Being pregnant after having a miscarriage is terrifying (Pregnancy and Infant Loss Remembrance Day)

For whatever reason, we are not supposed to talk about our failed pregnancies.
But today, I will, for Pregnancy and Infant Loss Remembrance Day, October 15, 2016.
Being pregnant after having a miscarriage is terrifying.

You worry. You worry every moment about everything. You worry about every test, every milestone, and your heart skips a beat at every ultrasound waiting for the bad news.

You try to numb yourself while waiting for the bad news to come, just in case it does.

It took me almost a year to get pregnant again. I worried so much that I made my doctor check my Progesterone levels twice. When the numbers went down, I took supplements. I was on top of every last detail because I knew I would fall apart if it happened again. I don’t know if it made a difference. But I found myself trying to prevent a miscarriage like it was some disease or illness.

The worrying never ends until you have a healthy living newborn baby, nestled in your arms, locking eyes with you.
I had two miscarriages. One was several years ago and I didn’t share it with anyone because it was not a planned pregnancy. I survived it, alone.

But then, years later, after I was married and trying to have a baby, it happened again. I wasn’t expecting it to happen again. I broke the rules and told people I was pregnant from the moment I knew.
And then I had to tell everyone that I was no longer pregnant when there was no heartbeat and I bled for days.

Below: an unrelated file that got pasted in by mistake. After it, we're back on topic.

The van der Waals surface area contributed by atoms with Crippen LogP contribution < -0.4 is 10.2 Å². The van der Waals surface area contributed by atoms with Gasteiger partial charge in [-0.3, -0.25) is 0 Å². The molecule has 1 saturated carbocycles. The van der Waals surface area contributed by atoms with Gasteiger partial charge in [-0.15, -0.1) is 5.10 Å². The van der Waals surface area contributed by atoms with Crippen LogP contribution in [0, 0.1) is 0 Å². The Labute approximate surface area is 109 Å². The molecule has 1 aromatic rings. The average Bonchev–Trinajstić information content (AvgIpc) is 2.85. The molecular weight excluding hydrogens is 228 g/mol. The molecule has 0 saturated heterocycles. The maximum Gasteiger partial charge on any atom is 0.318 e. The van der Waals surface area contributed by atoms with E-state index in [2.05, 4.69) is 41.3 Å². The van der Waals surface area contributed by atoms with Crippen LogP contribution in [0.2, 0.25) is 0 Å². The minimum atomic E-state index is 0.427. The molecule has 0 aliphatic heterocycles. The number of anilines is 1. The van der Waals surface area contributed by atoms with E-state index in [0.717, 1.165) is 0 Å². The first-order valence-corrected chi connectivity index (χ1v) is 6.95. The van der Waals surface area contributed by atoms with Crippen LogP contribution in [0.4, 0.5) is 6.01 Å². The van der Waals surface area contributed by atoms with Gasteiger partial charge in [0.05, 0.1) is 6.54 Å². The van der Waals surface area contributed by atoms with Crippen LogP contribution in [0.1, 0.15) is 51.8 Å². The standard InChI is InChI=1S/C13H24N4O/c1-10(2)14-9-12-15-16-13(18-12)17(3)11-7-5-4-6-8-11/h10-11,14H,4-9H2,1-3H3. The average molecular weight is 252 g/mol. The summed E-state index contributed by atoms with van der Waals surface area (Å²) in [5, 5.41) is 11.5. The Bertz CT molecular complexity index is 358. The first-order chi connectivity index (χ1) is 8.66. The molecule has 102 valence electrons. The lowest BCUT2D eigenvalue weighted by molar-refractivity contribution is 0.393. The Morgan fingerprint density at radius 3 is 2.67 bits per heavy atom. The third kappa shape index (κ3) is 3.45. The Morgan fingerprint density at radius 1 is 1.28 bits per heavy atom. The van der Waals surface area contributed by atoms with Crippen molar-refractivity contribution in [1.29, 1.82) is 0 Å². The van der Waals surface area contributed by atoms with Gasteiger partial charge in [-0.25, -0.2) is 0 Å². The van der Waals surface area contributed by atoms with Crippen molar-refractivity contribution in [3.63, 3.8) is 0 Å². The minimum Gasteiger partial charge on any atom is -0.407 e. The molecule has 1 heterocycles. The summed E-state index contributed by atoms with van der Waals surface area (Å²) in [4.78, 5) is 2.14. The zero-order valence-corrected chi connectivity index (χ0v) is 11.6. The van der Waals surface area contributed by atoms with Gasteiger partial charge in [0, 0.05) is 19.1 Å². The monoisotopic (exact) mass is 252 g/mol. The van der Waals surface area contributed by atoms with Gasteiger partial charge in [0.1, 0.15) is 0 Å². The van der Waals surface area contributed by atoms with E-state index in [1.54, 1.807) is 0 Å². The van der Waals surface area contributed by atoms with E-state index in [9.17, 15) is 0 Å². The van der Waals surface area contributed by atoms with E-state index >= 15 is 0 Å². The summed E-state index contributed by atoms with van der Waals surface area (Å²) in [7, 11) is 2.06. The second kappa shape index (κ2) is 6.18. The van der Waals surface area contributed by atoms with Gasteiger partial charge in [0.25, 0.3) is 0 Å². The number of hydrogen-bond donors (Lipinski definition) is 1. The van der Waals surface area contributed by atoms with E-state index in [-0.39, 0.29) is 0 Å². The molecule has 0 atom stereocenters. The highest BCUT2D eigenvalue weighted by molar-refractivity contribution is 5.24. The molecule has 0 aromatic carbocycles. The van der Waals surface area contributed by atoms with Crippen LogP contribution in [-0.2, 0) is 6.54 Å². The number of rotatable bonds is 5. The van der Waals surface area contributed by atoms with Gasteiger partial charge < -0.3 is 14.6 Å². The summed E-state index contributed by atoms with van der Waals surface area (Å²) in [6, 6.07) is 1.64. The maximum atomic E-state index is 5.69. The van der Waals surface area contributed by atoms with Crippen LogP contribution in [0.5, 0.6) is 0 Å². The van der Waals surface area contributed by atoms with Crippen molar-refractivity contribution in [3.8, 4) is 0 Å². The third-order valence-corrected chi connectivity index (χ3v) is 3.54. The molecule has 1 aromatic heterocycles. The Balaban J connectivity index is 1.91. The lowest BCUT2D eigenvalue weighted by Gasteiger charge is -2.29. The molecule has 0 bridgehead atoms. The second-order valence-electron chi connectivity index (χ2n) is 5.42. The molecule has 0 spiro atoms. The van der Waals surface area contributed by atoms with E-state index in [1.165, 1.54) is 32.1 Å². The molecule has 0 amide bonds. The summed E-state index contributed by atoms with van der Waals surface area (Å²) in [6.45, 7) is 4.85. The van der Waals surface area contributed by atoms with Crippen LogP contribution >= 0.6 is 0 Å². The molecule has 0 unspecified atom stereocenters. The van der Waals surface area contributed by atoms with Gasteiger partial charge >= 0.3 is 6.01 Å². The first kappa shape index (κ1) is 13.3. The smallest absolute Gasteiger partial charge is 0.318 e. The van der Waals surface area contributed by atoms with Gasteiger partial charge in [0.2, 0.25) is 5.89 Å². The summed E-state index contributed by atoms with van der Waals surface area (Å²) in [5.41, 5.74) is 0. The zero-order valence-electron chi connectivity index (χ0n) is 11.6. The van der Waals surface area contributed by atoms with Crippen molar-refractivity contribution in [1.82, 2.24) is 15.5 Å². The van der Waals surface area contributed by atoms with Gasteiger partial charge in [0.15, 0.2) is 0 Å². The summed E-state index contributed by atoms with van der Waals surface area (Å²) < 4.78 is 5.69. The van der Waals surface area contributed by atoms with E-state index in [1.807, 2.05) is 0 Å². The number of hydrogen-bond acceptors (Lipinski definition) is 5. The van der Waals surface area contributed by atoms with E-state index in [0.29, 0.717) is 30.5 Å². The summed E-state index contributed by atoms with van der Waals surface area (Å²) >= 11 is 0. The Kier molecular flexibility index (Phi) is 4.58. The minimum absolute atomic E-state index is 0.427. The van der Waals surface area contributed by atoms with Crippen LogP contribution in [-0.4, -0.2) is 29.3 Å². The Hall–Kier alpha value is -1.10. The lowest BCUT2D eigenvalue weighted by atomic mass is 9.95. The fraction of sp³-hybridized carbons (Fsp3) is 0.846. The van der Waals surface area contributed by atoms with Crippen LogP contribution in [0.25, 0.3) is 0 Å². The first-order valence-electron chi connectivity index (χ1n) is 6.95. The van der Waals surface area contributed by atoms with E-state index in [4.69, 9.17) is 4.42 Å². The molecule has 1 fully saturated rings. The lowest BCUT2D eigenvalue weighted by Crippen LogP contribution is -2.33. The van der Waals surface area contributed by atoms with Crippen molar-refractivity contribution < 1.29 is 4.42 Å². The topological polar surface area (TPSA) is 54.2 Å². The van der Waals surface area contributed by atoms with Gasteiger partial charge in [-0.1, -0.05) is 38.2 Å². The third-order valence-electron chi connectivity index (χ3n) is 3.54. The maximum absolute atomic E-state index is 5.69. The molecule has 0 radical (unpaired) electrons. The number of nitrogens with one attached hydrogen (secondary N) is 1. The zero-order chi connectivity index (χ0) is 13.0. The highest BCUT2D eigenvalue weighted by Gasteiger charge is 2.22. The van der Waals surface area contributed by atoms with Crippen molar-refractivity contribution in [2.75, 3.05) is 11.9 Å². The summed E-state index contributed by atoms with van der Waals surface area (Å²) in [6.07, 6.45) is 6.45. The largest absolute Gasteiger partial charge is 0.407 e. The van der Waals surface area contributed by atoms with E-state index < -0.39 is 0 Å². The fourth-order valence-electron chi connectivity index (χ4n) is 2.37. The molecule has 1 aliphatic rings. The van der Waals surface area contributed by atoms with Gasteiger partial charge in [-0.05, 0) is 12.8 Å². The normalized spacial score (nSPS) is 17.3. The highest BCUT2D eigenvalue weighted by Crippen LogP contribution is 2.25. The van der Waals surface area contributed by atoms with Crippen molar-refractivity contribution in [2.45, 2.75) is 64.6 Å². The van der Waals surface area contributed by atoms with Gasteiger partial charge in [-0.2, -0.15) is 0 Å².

This is when the comments started. This is probably the reason why nobody talks about their loss.

  • I was told that most insurance companies cover IVF. People don’t realize that this is for people who cannot get pregnant, not for miscarriages.
  • Then they told me that adoption is always a good option. Because people assume that miscarriage means that you are broken.
  • I was also told that its no big deal, that I’ll get pregnant again right away.

Many people do not even recognize miscarriage as a loss at all. Unless they have experienced it. And it is amazing to find out how many people have experienced it.

1 in 4 pregnancies end in miscarriage. That means that 25% of your friends and family who have children have had at least one miscarriage. Having one or two does not mean there is anything wrong or that you’ll never have a full term pregnancy.

It sucks. People are misinformed about it and they say inconsiderate things to you because people don’t know what to say. Probably because it was always a big secret and they don’t realize how many women are actually affected by it.

The feeling of loss and emptiness lingers forever, even after you finally have a sweet baby in your arms. Another pregnancy does not erase a loss and its okay. It shouldn’t. Take the time to grieve your loss because it is as real a loss as any other. You will be okay, eventually.
-From someone who overcame being that 1 in 4 statistic.

Published by mischiefmomma

Mischief Momma was started in 2016 to write about the playful truths of parenting and life. In 2017, MM began to focus more on writing about parenting and life on the spectrum and raising her daughter and stepson. She writes about the joys, humor, and struggles of raising children who are different, and navigating obstacles like childcare, education, and work. This mom writes about her journey upward after hitting rock bottom.

%d bloggers like this: